# Application-level conventions

## ID distribution

### Message type ID

As specified in the CAN bus transport layer specification, the valid range for message type ID is from 0 to 65535, inclusive. The range is segmented as follows:

ID range | Purpose |
---|---|

[0, 20000) | Standard message types |

[20000, 21000) | Vendor-specific message types |

[21000, 65536) | Reserved for future use |

### Service type ID

As specified in the CAN bus transport layer specification, the valid range for service type ID is from 0 to 255, inclusive. The range is segmented as follows:

ID range | Purpose |
---|---|

[0, 100) | Standard service types |

[100, 200) | Reserved for future use |

[200, 256) | Vendor-specific service types |

### Node ID

As specified in the CAN bus transport layer specification, the valid range for node ID is from 1 to 127, inclusive.

The values 126 and 127 are reserved for debugging tools and therefore should not be used for real nodes.

## Coordinate frames and rotation representation

UAVCAN follows the conventions that are widely accepted in various aerospace applications.

All systems are right handed. In relation to a body, the standard is as follows:

- X forward
- Y right
- Z down

In the case of cameras, the following convention should be preferred:

- Z forward
- X right
- Y down

For world frames, the North-East-Down (NED) notation should be preferred.

The default rotation representation is quaternion, the coefficients are ordered as follows: X, Y, Z, W.

Angular velocities should be represented in fixed axis roll (about X), pitch (about Y), and yaw (about Z).

## Matrix representation

Matrices should be represented as flat arrays in row-major order. There are some standard ways to represent an N-by-N square matrix in a one-dimensional array:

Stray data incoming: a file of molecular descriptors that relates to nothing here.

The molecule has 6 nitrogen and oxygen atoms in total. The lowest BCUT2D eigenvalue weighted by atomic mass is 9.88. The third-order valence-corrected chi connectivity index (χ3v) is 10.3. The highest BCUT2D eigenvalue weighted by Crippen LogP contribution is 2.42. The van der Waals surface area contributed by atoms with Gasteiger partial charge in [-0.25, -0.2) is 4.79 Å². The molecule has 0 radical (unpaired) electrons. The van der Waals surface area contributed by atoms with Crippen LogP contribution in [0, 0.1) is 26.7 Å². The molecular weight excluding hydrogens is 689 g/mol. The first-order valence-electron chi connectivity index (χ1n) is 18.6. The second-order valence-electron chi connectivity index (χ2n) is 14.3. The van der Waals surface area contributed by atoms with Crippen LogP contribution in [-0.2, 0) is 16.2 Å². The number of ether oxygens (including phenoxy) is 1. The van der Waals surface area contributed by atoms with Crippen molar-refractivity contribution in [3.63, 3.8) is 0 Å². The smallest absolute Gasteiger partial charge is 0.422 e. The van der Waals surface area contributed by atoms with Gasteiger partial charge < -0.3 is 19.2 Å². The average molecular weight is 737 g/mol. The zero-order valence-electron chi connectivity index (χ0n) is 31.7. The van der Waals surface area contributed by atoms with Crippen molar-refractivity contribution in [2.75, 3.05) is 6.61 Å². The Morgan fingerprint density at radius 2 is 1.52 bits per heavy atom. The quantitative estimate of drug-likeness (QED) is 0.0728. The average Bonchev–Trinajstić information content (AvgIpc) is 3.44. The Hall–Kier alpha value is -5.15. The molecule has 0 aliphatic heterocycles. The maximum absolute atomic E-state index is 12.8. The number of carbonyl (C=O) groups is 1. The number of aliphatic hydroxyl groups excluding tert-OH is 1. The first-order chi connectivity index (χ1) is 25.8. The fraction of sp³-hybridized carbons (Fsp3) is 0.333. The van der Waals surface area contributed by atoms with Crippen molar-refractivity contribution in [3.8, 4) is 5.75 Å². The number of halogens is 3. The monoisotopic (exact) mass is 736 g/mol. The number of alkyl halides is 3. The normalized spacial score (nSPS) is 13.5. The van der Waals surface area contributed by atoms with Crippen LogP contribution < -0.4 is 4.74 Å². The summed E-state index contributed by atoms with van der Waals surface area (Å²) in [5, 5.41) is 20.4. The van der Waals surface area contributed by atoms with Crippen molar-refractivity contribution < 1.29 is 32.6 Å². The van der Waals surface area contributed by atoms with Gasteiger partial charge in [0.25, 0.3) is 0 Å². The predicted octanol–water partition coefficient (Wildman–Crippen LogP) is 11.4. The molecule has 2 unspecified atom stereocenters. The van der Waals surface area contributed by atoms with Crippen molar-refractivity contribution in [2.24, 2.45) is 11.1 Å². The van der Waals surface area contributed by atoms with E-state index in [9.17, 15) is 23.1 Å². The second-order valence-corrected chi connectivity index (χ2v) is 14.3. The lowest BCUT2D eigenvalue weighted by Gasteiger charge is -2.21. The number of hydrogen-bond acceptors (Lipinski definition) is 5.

- An empty array represents a zero matrix.
- An array of one element represents a scalar matrix.
- An array of N elements represents a diagonal matrix,
where each array member A
_{i}equals the matrix element M_{i,i}. - An array of ((1+N)*N)/2 elements represents a symmetric matrix,
where array members represent elements of the upper-right triangle arranged in row-major order.
For example, a 3-by-3 symmetric matrix can be represented as a flat array containing 6 matrix elements
in the following order:
[M
_{1,1}, M_{1,2}, M_{1,3}, M_{2,2}, M_{2,3}, M_{3,3}]. - An array of size N
^{2}elements represents a full square matrix.

### Covariance matrix

A zero covariance matrix represents an unknown covariance.

Positive infinity in variance means that the associated value is undefined. Alternatively, in some cases, the value itself can be set to NAN (not-a-number float constant) to indicate that the parameter value is not defined. Note though that it is recommended to avoid NAN and infinities whenever possible for portability reasons.

## Engineering units

All units are SI units, unless explicitly noted otherwise. There is the following field naming convention in place:

- Fields that contain values not in SI units must be suffixed with the unit name, e.g.,
`battery_capacity_wh`

(“wh” is for “Watt-hours” in this example). - Fields that contain values in SI units are not suffixed, e.g.,
`voltage`

(implying that the units are Volts).

If the application designer chose to deviate, such decision should be properly documented.